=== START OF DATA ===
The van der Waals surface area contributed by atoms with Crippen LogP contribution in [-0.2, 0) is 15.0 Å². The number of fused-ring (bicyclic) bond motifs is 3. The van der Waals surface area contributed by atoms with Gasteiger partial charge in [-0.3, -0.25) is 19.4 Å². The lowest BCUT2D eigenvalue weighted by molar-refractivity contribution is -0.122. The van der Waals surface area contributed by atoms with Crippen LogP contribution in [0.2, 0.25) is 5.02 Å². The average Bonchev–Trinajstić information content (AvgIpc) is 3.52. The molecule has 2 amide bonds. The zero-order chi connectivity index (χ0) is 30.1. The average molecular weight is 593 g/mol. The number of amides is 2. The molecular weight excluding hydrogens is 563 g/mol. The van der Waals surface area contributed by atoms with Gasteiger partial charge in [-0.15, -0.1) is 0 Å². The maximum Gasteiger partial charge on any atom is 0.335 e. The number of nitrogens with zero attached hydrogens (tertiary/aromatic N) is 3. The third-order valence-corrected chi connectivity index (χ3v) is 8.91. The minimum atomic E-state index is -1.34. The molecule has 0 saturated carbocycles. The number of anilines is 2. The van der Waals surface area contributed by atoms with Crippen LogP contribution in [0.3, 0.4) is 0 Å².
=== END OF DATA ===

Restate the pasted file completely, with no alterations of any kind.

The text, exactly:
The van der Waals surface area contributed by atoms with Crippen LogP contribution in [-0.2, 0) is 15.0 Å². The number of fused-ring (bicyclic) bond motifs is 3. The van der Waals surface area contributed by atoms with Gasteiger partial charge in [-0.3, -0.25) is 19.4 Å². The lowest BCUT2D eigenvalue weighted by molar-refractivity contribution is -0.122. The van der Waals surface area contributed by atoms with Crippen LogP contribution in [0.2, 0.25) is 5.02 Å². The average Bonchev–Trinajstić information content (AvgIpc) is 3.52. The molecule has 2 amide bonds. The zero-order chi connectivity index (χ0) is 30.1. The average molecular weight is 593 g/mol. The number of amides is 2. The molecular weight excluding hydrogens is 563 g/mol. The van der Waals surface area contributed by atoms with Gasteiger partial charge in [-0.15, -0.1) is 0 Å². The maximum Gasteiger partial charge on any atom is 0.335 e. The number of nitrogens with zero attached hydrogens (tertiary/aromatic N) is 3. The third-order valence-corrected chi connectivity index (χ3v) is 8.91. The minimum atomic E-state index is -1.34. The molecule has 0 saturated carbocycles. The number of anilines is 2. The van der Waals surface area contributed by atoms with Crippen LogP contribution in [0.3, 0.4) is 0 Å².